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Feb 18, 2016, 09:16 AM
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Question

High-altitude wind power on blimp


Just wondered if any of you have tried or plan to try High-altitude wind power on blimp like so
http://www.wired.com/2009/06/highaltitudewindpower/
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Feb 19, 2016, 05:36 AM
Melbourne, Australia
In general you need a fairly large blimp to carry the line; 40,000 feet is over 12 kilometers of line! And for bonus points you need to carry an electrical wire as well... Mmm... 12 kilometers of copper... and you probably need two for a circuit... and the resistance is hefty, so you need high voltage.

Short version, it's tough as a hobbyist to get to the altitudes these guys are talking about with a ground tether and wires :-(

... should be able to get a scale model to work though!
Feb 19, 2016, 08:29 AM
Registered User
The video clip of the aerostat turning in the wind is one of the proto-types we built for Magenn.

We were a hit at a kite festival they sent us to with a smaller one.
https://www.youtube.com/watch?featur...&v=I6ZFcKnP2AM

Dan Speers
Mobile Airships & Blimps
www.blimpguys.com
Feb 19, 2016, 06:47 PM
Potential Future Has-Been
40,000 feet of power line would weigh thousands of pounds, then to have a balloon carrying that much weight be able to go to 40K feet would require a gigantic size gas bag due to how thin the air is at 40K. Then you have this long, invisible bunch of lines cutting through every level of commercial airspace making an impossible to see hazard for aircraft. Now add to that the fact that every thrunderstorm that drifts through these cables is going to send lightening straight down them and vaporize them along with whatever is on the receiving end. Did anyone think this through?
Feb 20, 2016, 03:37 AM
Melbourne, Australia
... actually I did my high school project on lightening powered electrical generators :-). Turns out you can make an 'electrostatic' motor that will work off really high voltage and really low current... so in theory you could use that lightning as well!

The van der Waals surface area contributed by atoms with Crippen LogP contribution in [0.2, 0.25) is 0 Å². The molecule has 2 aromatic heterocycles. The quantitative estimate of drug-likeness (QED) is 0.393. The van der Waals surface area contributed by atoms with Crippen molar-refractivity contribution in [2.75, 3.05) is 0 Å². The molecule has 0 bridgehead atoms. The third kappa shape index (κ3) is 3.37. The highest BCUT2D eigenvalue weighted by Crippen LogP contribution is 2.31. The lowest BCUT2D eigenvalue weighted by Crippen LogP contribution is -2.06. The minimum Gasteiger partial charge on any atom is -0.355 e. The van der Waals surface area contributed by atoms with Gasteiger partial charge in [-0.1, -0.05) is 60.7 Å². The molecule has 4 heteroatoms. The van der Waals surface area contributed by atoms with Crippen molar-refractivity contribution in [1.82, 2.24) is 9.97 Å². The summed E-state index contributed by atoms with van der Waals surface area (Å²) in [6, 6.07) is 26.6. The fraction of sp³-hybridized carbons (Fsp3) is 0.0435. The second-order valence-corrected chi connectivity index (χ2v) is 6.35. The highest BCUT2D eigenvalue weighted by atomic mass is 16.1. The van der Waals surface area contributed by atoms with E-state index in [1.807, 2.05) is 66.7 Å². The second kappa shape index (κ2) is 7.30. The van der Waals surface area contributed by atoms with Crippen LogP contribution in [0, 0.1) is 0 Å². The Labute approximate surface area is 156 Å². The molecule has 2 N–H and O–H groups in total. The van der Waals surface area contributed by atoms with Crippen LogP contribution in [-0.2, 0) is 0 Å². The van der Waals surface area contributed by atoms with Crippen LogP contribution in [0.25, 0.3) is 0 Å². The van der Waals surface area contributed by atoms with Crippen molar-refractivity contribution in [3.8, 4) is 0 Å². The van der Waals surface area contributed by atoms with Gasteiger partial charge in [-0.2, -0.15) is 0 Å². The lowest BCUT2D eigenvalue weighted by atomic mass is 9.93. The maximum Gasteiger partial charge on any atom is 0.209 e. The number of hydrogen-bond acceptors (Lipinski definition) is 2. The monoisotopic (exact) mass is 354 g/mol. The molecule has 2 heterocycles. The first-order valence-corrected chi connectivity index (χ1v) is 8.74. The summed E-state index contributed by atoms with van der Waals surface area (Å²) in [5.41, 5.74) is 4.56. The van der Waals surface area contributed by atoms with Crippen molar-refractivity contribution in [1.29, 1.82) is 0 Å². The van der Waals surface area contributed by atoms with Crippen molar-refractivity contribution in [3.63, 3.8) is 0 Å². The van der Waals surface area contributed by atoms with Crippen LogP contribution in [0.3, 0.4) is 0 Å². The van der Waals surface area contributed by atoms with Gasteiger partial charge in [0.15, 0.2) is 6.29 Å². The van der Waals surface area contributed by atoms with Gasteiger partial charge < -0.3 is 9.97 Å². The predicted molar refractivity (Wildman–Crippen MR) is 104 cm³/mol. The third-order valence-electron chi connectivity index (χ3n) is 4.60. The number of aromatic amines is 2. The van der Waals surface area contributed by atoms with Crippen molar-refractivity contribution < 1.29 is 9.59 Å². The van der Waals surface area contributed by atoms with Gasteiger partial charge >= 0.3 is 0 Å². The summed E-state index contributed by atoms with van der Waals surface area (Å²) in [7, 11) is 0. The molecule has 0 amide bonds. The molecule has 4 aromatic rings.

I built a working model back in high school... I also electrocuted myself... a lot...
Feb 20, 2016, 05:44 AM
Melbourne, Australia
P.S. @rcguys - The rotating generator is pretty neat!
Feb 20, 2016, 11:39 AM
Potential Future Has-Been
I saw a show where some guys were tying thin copper wires onto black powder rockets and shooting them into thunderstorms. The wire would provide a path of least resistance and the lightening would shoot straight down it. They were getting cool branching structures in the ground at the strike point where the lightening would turn the sand into glass. How could you control that much energy without melting the wire that carries it though? What you would really want is a big capacitor that could store all that electricity.
Feb 22, 2016, 03:52 PM
Registered User
Why is it so many people can't spell lightning? Even those who claim to have done a school project on it.
Feb 23, 2016, 02:10 AM
Potential Future Has-Been
Why did whoever decided how lightning should be spelled leave out the E?
Feb 23, 2016, 05:11 AM
Melbourne, Australia
To be fair, my spelling was atrocious in High School too...
Jan 19, 2017, 08:24 AM
Engineering shenanigans
Hah, I did my MSc on lighting... now try and make people tell the difference between lighting and lightning, especially if they aren't native English speakers

My vote goes for added e, even if some language nazi tells me it's wrong!
Jan 23, 2017, 05:45 PM
Registered User
So if you add an e, how will you make people tell the difference between lightning and lightening? Note the latter word already exists, it is the participle of the verb to lighten, ie to reduce weight; a very pertinent word in the airship field.
Feb 02, 2017, 08:50 AM
Suspended Account
It changes the pronunciation. Won't work.


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